Though it only takes milliseconds, interpretation is still involved  -- and that makes all the difference.  Because the basic impulses are processed through our memory-rich minds, we can distort whole interactions in those milliseconds, never realizing we're doing it.  We can't help it, because it's the way we're engineered.  Our brains/minds are built to compare and file things into some kind of order, so that our world makes sense to us.

Unfortunately, the "sense" created may be way, way off from the original message transmitted.  Sometimes we can tell how sick we are, by the "sense" we create.  In homeopathy, the more rigid it is, the more stuck (and ill) we are.  Ho'oponopono sees this not as being "sick", but as simply being full of memories that throw us off course. 

Regardless, the only way to deal with this situation, explained Dr. Hew Len patiently, is to take 100% responsibility for our memories (or our filing system, as I'm mentioning here), recognizing that it is flawed.  As beings we are perfect.  It's the memories, or data in us that gums up the works.

We can take 100% responsibility, and then can choose to clean.  We can say to our Inner Child, "I'm sorry [for being unconscious, for the error in me]."  If we befriend and care for our Inner Child (or Subsconscious), it can connect with our Superconscious, so that all 3 parts of us -- Conscious, Subconscious, and Superconscious -- are aligned.  "Mother, Father, Child as One."

Then whatever memories might be ready for cleaning can be churned up from the Subconscious.  We don't consciously know what they are.  But our Superconscious, always in perfect harmony with Divinity, can receive and order these memories in the best way possible so that Divinity can do Its work -- forgiving and transmuting them into pure light.  Zero.  Then Divinity fills up the space with "Mana," or divine energy.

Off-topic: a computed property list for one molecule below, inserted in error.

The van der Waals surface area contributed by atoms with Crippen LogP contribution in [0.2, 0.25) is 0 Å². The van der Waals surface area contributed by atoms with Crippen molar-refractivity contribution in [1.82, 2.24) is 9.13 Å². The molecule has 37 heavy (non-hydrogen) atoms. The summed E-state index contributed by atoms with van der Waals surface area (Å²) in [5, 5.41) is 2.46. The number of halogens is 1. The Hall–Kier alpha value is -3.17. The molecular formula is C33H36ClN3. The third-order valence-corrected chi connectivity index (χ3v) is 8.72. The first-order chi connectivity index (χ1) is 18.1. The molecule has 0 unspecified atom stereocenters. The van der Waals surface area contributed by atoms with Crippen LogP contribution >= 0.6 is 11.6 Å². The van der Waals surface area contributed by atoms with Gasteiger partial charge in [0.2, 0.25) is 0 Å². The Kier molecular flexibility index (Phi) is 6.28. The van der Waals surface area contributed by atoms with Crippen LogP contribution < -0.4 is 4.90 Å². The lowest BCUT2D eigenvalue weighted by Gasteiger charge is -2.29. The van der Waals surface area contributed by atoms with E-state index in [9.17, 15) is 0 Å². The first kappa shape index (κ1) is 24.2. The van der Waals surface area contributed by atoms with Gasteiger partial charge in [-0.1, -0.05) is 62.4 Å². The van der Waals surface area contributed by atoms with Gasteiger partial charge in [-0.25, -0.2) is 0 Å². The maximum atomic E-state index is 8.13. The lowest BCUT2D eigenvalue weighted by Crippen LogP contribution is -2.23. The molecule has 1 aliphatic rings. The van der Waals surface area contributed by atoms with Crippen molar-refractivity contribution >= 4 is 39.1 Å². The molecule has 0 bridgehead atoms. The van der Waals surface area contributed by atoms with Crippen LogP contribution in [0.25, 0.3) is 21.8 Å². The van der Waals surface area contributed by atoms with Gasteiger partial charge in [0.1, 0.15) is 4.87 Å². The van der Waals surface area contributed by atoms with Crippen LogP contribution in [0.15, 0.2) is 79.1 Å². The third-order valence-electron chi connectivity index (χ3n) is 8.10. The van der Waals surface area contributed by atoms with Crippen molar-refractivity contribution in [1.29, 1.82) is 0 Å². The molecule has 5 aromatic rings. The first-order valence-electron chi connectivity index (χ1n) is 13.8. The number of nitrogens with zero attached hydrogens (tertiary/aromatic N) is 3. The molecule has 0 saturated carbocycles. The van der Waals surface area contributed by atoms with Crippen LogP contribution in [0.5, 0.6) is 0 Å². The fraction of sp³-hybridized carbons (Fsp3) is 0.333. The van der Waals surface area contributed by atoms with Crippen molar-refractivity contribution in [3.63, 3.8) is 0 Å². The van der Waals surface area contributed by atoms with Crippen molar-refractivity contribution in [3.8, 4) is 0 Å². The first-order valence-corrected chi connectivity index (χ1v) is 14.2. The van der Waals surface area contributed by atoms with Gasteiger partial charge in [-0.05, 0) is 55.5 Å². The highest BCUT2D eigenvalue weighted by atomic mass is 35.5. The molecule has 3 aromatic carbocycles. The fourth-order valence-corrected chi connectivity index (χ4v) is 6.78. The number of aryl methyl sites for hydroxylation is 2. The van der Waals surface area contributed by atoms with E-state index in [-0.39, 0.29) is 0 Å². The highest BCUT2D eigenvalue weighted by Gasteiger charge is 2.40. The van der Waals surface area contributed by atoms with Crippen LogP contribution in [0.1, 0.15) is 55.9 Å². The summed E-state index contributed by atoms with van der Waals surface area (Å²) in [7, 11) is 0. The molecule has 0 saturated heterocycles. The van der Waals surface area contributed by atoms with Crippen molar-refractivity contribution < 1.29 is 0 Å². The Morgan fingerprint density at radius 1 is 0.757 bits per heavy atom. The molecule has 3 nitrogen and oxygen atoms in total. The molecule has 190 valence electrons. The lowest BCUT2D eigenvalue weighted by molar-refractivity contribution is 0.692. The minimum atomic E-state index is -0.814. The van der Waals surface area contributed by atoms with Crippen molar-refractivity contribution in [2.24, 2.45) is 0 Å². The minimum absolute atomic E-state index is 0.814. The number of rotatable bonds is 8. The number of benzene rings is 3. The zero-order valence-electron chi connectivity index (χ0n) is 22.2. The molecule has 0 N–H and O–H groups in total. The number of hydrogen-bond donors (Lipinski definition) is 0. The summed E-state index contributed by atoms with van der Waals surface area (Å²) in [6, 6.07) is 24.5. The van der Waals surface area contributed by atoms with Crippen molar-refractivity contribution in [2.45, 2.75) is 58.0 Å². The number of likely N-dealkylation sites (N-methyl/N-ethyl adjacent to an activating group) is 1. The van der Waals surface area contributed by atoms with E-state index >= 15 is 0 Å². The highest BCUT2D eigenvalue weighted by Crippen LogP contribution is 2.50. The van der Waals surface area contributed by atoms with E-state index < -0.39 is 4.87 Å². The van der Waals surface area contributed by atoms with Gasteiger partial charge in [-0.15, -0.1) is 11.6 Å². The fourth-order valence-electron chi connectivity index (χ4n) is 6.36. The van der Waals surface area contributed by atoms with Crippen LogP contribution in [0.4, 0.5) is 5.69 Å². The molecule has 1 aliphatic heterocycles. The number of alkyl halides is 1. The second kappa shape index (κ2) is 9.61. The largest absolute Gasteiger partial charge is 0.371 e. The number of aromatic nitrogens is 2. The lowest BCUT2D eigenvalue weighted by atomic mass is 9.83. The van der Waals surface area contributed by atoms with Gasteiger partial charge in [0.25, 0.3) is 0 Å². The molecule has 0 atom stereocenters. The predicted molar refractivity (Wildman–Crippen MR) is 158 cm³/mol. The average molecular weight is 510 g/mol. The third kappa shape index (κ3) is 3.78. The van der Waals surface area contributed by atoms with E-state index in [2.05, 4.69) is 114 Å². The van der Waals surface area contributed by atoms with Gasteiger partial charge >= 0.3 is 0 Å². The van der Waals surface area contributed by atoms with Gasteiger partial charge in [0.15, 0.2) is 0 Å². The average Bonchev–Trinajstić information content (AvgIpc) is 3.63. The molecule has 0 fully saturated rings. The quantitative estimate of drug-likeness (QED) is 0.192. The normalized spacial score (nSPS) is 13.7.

Not a bad exchange, I'd say.  :-)

Perhaps we can better comprehend need for this with so-called "bad" memories -- the ones we judge as "toxic", painful, angering, etc.  But someone in the group wanted to know if we need to clean with "good" memories too?   Wouldn't these be okay to keep -- since they make us feel "good"?

"There's no such thing as a good memory," replied Dr. Hew Len.  "You have to give up the world, even good memories.  All of them take us back to another time -- we're not present."

"Only when we're nothing ["Zero"] can Inspiration show up," he went further.  "No thought is contented.  When the mind is in memory, it suffers, and the Subconscious (Inner Child) suffers."

I took notes, because I knew I wouldn't remember correctly.  It's too much wisdom in a gulp.  My mind wants to think it knows, but it doesn't.  "You have to get clueless," he shared.  Coming from a man who admits to having thousands of questions himself, this need for becoming clueless comes through even more powerfully for me.

Some people also wonder if there's any possible chance to get completely clean [of memories, etc]?  "You've got to start," Dr. Hew Len replied, "or you will never be free.  The process cannot start unless you begin."

Finally I feel it's not cleaning to get somewhere, or to "do" anything, but it's assuming my task without complaint.  With dignity and peace, even -- at least for now.  I'm glad I have my notes, memories though they be.  They can remind me to start again.  And again, and again, and again.  I'm sure glad Divinity is patient with me.

Peace begins with me,


Wednesday, April 13, 2011

Ho'oponopono, Homeopathy, and that Precious "Zero" State

Dr. Joe Vitale and Dr. Ihaleakala Hew Len

Listening to a patient yesterday, I was struck yet again with the overlap between what I do as a homeopathic physician, and Ho'oponopono.

The woman described a situation where she had been extremely upset, lost in an avalanche of emotion.  One painful feeling tapped into another, defenses erupted, and she felt herself flame up like a bonfire, unable to stop or let go. Even though something inside told her "this is not right -- back off," she couldn't.

The specific triggers could be different for each of us, but this is what it's generally like when we lose our center.  Very important in this scenario: even while this woman was immersed in her swirl of pain,  part of her stood outside and could "watch", or witness, what was happening.  She had not been aware of that previously.